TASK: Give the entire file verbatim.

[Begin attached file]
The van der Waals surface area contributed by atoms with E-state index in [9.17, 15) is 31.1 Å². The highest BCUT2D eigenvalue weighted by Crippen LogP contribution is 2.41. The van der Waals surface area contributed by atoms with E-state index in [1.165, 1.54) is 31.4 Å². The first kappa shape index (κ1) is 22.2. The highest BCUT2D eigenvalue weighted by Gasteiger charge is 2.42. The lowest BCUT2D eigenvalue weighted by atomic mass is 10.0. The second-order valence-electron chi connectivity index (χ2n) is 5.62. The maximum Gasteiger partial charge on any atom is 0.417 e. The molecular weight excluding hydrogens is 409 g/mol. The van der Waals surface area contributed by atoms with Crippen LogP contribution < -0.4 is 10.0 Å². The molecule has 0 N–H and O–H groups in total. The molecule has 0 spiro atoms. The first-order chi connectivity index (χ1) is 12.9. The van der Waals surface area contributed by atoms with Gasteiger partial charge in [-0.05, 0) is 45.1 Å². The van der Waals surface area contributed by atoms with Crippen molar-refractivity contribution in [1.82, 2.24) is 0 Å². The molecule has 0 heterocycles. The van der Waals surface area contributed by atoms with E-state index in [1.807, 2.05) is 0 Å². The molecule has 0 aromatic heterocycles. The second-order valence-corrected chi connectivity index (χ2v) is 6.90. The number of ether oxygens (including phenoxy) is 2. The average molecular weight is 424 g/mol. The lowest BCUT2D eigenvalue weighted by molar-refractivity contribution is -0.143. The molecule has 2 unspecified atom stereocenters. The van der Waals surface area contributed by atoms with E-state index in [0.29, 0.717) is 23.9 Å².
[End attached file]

The van der Waals surface area contributed by atoms with E-state index in [9.17, 15) is 31.1 Å². The highest BCUT2D eigenvalue weighted by Crippen LogP contribution is 2.41. The van der Waals surface area contributed by atoms with E-state index in [1.165, 1.54) is 31.4 Å². The first kappa shape index (κ1) is 22.2. The highest BCUT2D eigenvalue weighted by Gasteiger charge is 2.42. The lowest BCUT2D eigenvalue weighted by atomic mass is 10.0. The second-order valence-electron chi connectivity index (χ2n) is 5.62. The maximum Gasteiger partial charge on any atom is 0.417 e. The molecular weight excluding hydrogens is 409 g/mol. The van der Waals surface area contributed by atoms with Crippen LogP contribution < -0.4 is 10.0 Å². The molecule has 0 N–H and O–H groups in total. The molecule has 0 spiro atoms. The first-order chi connectivity index (χ1) is 12.9. The van der Waals surface area contributed by atoms with Gasteiger partial charge in [-0.05, 0) is 45.1 Å². The van der Waals surface area contributed by atoms with Crippen molar-refractivity contribution in [1.82, 2.24) is 0 Å². The molecule has 0 heterocycles. The van der Waals surface area contributed by atoms with E-state index in [1.807, 2.05) is 0 Å². The molecule has 0 aromatic heterocycles. The second-order valence-corrected chi connectivity index (χ2v) is 6.90. The number of ether oxygens (including phenoxy) is 2. The average molecular weight is 424 g/mol. The lowest BCUT2D eigenvalue weighted by molar-refractivity contribution is -0.143. The molecule has 2 unspecified atom stereocenters. The van der Waals surface area contributed by atoms with E-state index in [0.29, 0.717) is 23.9 Å².